So let's take a look at the G3258 running Witcher 3:

    You can see here it runs at a pretty smooth 30~33 fps when out in the wilderness but once the wolves start attacking, the FPS drops pretty hard in the low 20's.

    Now let's take a look at the 860k

    Normally out in the wilderness, FPS ranges from 50-61 and maintains that even with multiple enemy NPC's on screen at once.

    So as you can see, it's short sighted (if not, disingenuous as well) to recommend a G3258 for budget gaming, especially for today's games. If you're going to have a 400 dollar budget, you might as well put that money where you'll get the most out of it.
    Last edited: May 30, 2015
  13. Don't feed the troll @Steve ;)
  14. Steve

    Steve TechSpot Editor Topic Starter Posts: 2,836   +1,958

    Our budget build is described as being ideal for general usage, not dedicated gaming. Why recommend the readers spend $50 more on a $350 system so it can play games better, if they have no intention of gaming or just want to play Minecraft.

    For those more focused on gaming we included the R7 260X results and naturally if you are going that way the AMD Athlon X4 860K makes more sense than the AMD APU.

    All you have done is swap out the $105 A8-7650K for the $181 Athlon X4 860K/R7 260X combo. Of course to get the price down you have also dumped the 2TB hard drive for a 500GB model.

    Not to mention that your build isn’t just $50 more. If you still need the larger hard drive and don’t want to pay for shipping from four different online retailers then it is likely going to be over $100 more expensive.

    Wow that’s rich. Where to start? First of all The Witcher III is not a CPU intensive game and while it does take full advantage of quad-cores the utilization is so low it doesn’t matter. The Core i7-4790K saw less than 20% utilization while the FX-9590 was around 50%.

    The two videos you linked to prove nothing. If you didn’t spot it, the Intel Pentium G3258 video has HairWorks enabled in all the tests whereas the AMD Athlon X4 860K video has it disabled the entire time. Apparently you didn't notice but look into the impact of Nvidia's HairWorks, particularly the minimum frame rates.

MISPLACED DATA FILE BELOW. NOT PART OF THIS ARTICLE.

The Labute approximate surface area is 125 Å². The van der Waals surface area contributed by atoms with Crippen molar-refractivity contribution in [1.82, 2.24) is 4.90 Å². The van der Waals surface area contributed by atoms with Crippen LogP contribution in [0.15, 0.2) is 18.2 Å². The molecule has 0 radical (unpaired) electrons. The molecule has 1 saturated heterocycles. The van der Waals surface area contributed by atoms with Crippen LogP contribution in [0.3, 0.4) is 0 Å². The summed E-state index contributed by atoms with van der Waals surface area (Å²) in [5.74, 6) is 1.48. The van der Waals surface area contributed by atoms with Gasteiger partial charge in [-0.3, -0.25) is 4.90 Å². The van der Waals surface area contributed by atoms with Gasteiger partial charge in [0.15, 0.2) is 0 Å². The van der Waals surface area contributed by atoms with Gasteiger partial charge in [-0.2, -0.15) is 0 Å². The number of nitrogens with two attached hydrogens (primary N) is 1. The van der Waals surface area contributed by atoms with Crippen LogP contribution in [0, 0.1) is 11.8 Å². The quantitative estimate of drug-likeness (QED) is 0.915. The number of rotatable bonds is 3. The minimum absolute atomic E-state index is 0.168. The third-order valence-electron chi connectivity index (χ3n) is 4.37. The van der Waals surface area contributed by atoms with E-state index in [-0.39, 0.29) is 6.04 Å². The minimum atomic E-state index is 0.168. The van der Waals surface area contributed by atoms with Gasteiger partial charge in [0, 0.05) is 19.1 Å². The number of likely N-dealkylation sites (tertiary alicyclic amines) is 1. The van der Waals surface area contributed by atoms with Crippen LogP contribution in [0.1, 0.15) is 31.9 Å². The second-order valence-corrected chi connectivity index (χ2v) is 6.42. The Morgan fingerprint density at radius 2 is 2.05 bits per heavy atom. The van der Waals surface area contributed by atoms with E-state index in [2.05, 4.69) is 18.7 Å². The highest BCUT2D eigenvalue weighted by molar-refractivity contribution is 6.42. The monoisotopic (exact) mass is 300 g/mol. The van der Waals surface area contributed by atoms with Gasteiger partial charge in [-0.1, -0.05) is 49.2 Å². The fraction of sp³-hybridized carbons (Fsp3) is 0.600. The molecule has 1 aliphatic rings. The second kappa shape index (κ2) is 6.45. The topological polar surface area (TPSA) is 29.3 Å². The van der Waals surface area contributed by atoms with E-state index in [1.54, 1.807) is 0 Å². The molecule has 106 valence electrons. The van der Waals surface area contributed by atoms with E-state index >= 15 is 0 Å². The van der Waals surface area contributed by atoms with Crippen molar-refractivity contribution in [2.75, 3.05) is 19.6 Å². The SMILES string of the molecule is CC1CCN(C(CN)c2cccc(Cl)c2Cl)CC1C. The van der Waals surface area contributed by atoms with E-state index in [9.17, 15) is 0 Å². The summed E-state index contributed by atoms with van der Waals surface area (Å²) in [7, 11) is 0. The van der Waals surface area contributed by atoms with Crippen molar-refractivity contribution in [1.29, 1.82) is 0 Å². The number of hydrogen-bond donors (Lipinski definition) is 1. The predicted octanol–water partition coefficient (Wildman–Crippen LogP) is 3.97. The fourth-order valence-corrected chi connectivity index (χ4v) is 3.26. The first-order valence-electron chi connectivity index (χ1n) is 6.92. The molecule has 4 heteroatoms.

The frame rates drops into the low 20’s when the wolves attack not because the G3258 is having a hard time but because the HairWorks enabled wolves are slaying the GTX 960 :)

    In an apples to apples comparison the Pentium G3258 and Athlon X4 860K will deliver similar performance in The Witcher 3, though I expect the G3258 will be slightly faster when using high-end GPUs.

    Yes, the G3258 tanks in modern games that heavily utilize four cores but in those same games the Athlon X4 860K is no faster.

    Good advice, I will now take it ;) It's probably a bit late though!
  15. red1776

    red1776 Omnipotent Ruler of the Universe Posts: 5,224   +164

  16. Steve

    Steve TechSpot Editor Topic Starter Posts: 2,836   +1,958

  17. red1776

    red1776 Omnipotent Ruler of the Universe Posts: 5,224   +164

    Steve likes this.
  18. Peter Farkas

    Peter Farkas TS Addict Posts: 264   +84

    Thanks for these benchmarks. It was really helpful.
    Steve likes this.
  19. Steve

    Steve TechSpot Editor Topic Starter Posts: 2,836   +1,958

    You are most welcome.